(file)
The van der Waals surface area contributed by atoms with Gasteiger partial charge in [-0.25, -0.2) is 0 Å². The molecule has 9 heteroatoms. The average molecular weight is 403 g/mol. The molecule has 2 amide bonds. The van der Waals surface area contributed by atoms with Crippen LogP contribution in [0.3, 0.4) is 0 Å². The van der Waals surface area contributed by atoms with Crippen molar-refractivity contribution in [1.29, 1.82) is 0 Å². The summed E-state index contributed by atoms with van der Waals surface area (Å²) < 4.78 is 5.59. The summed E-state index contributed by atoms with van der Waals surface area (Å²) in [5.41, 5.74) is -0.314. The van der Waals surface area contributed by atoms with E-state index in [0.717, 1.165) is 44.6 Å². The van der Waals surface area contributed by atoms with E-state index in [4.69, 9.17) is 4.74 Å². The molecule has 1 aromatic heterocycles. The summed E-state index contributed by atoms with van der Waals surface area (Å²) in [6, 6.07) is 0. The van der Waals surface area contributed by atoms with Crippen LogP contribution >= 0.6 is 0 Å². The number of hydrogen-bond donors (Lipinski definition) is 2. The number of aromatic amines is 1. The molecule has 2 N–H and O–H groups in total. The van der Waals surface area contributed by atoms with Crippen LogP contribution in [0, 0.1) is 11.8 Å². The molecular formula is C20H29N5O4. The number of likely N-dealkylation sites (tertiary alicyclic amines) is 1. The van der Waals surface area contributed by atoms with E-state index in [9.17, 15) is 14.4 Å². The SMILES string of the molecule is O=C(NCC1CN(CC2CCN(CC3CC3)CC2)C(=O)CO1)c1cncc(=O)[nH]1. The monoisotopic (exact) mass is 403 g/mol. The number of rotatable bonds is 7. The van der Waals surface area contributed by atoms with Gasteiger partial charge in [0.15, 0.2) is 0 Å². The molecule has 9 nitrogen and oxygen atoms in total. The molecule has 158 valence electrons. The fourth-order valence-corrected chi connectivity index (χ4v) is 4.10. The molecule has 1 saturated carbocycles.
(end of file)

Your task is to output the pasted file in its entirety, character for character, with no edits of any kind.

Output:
The van der Waals surface area contributed by atoms with Gasteiger partial charge in [-0.25, -0.2) is 0 Å². The molecule has 9 heteroatoms. The average molecular weight is 403 g/mol. The molecule has 2 amide bonds. The van der Waals surface area contributed by atoms with Crippen LogP contribution in [0.3, 0.4) is 0 Å². The van der Waals surface area contributed by atoms with Crippen molar-refractivity contribution in [1.29, 1.82) is 0 Å². The summed E-state index contributed by atoms with van der Waals surface area (Å²) < 4.78 is 5.59. The summed E-state index contributed by atoms with van der Waals surface area (Å²) in [5.41, 5.74) is -0.314. The van der Waals surface area contributed by atoms with E-state index in [0.717, 1.165) is 44.6 Å². The van der Waals surface area contributed by atoms with E-state index in [4.69, 9.17) is 4.74 Å². The molecule has 1 aromatic heterocycles. The summed E-state index contributed by atoms with van der Waals surface area (Å²) in [6, 6.07) is 0. The van der Waals surface area contributed by atoms with Crippen LogP contribution >= 0.6 is 0 Å². The number of hydrogen-bond donors (Lipinski definition) is 2. The number of aromatic amines is 1. The molecule has 2 N–H and O–H groups in total. The van der Waals surface area contributed by atoms with Crippen LogP contribution in [0, 0.1) is 11.8 Å². The molecular formula is C20H29N5O4. The number of likely N-dealkylation sites (tertiary alicyclic amines) is 1. The van der Waals surface area contributed by atoms with E-state index in [9.17, 15) is 14.4 Å². The SMILES string of the molecule is O=C(NCC1CN(CC2CCN(CC3CC3)CC2)C(=O)CO1)c1cncc(=O)[nH]1. The monoisotopic (exact) mass is 403 g/mol. The number of rotatable bonds is 7. The van der Waals surface area contributed by atoms with Gasteiger partial charge in [0.15, 0.2) is 0 Å². The molecule has 9 nitrogen and oxygen atoms in total. The molecule has 158 valence electrons. The fourth-order valence-corrected chi connectivity index (χ4v) is 4.10. The molecule has 1 saturated carbocycles.